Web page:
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New look for stretch of forest critical to Denver’s water supply

Forest thinning project treats 1,500 acres in Denver Water’s watershed.

The rolling hills southwest of Denver offer spectacular views of the Pike National Forest, and the land is as rugged as it is beautiful. 

Tucked in among the ponderosa pines, hills and rock formations is Miller Gulch, a popular recreation area for bikers and hikers near Bailey, Colorado. To the casual observer, seeing a forest dense with trees looks healthy, but it’s actually cause for concern.

That’s why in 2022, the U.S. Department of Agriculture’s Forest Service and Denver Water launched a forest health project to thin 1,500 acres of ponderosa pine and Douglas fir trees in the area. 

The goal was to help return the forest to its natural structure and composition. The project wrapped up in the spring of 2024. 

A look at the Miller Gulch area of the Pike National Forest after thinning work was completed. The spacing between the trees leads to a healthier forest that is less prone to large, catastrophic wildfires. Photo credit: Denver Water.

“While small fires are beneficial to the forest, large wildfires can be devastating,” said Ryan Kolling, a Forest Service Supervisory Forester. “Thinning the forest helps reduce the risk of large wildfires and helps the trees become more resilient to disease and insect infestation.”

Improving the health of the forest protects nearby homes and recreation trails from large fires. A healthier forest also offers better protection for an area that supplies water to Denver and several surrounding suburbs.

The Miller Gulch area before tree thinning shows the overly dense forest that is susceptible to large wildfires. Photo credit: Denver Water.

“Denver’s source water begins as the snow and rain that travels across the forests west of Denver,” said Madelene McDonald, a watershed scientist at Denver Water.

“As the water flows downhill into rivers and streams, the forest acts as a natural filter for what will eventually become our drinking water. That’s why forest health is critical to Denver Water and our customers.” 

Forest treatments

Improving the health of the forest is done through “treatments” that reduce the amount of vegetation, or “fuels,” that could catch fire. Treatments range from using machines to remove trees and thin the forest to using prescribed fires to burn away debris on the forest floor.

Before any treatments began in the Miller Gulch area, the Forest Service conducted an analysis of the area and created a “prescription” that outlined which trees should be removed and which ones would stay. The agency partnered with the nonprofit Stewardship West to streamline the process and complete the work.

The treatment work involved a multistep process to thin the forest. 

Learn how Denver Water is “Building a better forest.”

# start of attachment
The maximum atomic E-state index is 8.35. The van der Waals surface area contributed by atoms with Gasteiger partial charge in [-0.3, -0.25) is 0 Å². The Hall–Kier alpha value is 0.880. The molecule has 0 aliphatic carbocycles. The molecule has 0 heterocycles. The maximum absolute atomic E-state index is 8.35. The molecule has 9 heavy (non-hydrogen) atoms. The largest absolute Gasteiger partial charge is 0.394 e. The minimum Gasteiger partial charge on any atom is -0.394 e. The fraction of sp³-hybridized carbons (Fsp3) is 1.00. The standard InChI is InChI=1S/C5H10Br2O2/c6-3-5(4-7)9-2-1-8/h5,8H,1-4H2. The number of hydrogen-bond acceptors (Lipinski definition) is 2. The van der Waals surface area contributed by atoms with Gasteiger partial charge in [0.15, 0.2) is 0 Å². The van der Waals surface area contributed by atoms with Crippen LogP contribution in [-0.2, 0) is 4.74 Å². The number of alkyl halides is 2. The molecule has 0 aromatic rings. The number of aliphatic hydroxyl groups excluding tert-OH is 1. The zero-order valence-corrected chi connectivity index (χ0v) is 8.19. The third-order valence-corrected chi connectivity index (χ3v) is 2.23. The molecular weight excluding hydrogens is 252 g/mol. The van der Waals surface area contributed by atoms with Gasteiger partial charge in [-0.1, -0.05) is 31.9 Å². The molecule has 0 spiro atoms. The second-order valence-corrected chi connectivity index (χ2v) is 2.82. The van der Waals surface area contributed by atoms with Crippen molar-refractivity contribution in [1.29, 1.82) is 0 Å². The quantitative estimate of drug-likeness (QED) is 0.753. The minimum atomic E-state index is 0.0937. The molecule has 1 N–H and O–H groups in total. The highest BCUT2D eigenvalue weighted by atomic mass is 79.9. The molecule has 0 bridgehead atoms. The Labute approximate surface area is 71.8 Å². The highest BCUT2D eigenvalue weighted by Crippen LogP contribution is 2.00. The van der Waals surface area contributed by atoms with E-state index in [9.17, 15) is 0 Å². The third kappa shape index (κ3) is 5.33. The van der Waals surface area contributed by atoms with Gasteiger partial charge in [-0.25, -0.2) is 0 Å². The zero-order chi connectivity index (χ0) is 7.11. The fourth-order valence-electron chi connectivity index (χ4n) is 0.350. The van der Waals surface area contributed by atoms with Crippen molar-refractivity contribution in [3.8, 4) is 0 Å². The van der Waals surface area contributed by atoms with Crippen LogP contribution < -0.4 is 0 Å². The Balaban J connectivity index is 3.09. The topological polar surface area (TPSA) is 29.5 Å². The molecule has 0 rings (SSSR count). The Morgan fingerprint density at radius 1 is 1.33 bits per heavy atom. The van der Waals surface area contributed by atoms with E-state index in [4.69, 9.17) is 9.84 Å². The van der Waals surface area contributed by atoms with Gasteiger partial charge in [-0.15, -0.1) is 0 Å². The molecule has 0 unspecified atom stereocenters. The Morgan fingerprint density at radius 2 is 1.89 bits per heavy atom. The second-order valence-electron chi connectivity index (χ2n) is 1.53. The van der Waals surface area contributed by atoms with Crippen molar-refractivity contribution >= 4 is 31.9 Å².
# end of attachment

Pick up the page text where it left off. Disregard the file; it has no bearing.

The first step involved removing selected trees with a large feller-buncher cutting machine equipped with two saws and a large “claw.” 

After the trees were cut down, a machine called a “skidder” dragged them to a collection area, where another machine called a “dangle-head processor” removed the branches. 

The last step involved a bulldozer-like machine called a “masticator” that works like a lawnmower, chopping up any remaining debris and spreading it across the ground. 

A cutting machine, known as a feller-buncher, saws the bottom of a tree, lifts it and sets it aside on the ground for removal. Photo credit: Denver Water.

A “skidder” grabs the downed trees and drags them to a collection area. Photo credit: Denver Water.

A dangle-head processor removes branches from the downed trees and stacks the trees in piles. Photo credit: Denver Water.

A mastication machine drives around the area where trees have been removed like a lawnmower. The machine’s blades chop up debris and spread it across the forest floor. Photo credit: Denver Water.

After the treatment is complete, the forest will have openings and meadows between groups of trees, so if one tree is hit by lightning and catches fire, it will be harder for flames to jump to other trees and spread.

The area in the foreground shows the treated areas of Miller Gulch. There is more space between the trees and the forest is less dense compared to the untreated areas in the background. Photo credit: Stewardship West.

“The forest land recovers quickly after treatments. As an example, in areas around here where we’ve done treatments in the past, there are now grasses, new trees and wildflowers already coming back,” Kolling said. 

“Thinning also helps stimulate new growth and gives the forest more diversity in terms of the age of trees as older ones are removed and new ones take root.”

Putting debris to good use

A key part of forest management is to make sure the removed trees are put to beneficial use. 

In the Miller Gulch area, the cut trees were separated into large and small piles. The larger trees are taken to sawmills in Colorado where they’re turned into materials such as two-by-four boards and wood pallets. 

Some tree piles are left on-site for the public to cut into smaller pieces for use as their own firewood. (A permit is required.) 

Large trees on the left are taken to sawmills and turned into various wood products. The smaller branches and trees on the right are turned into firewood and mulch to be sold in the community. Photo credit: Denver Water.

The smaller trees and branches are used for firewood or turned into mulch and sold in the community. Other debris is scattered across the forest in areas where work was done to help the land recover. 

“We’ve worked hard over the years to make sure we’re getting added benefit from our forest treatments, so these projects help the community in many ways,” Kolling said.

From Forests to Faucets

The first phase of the Miller Gulch project was funded through From Forests to Faucets, a partnership between Denver Water, the U.S. Forest Service, the Colorado State Forest Service, the National Resources Conservation Service and the Colorado Forest Restoration Institute. The partnership started in 2010 to reduce the risk of catastrophic wildfires in Denver Water’s collection area for water.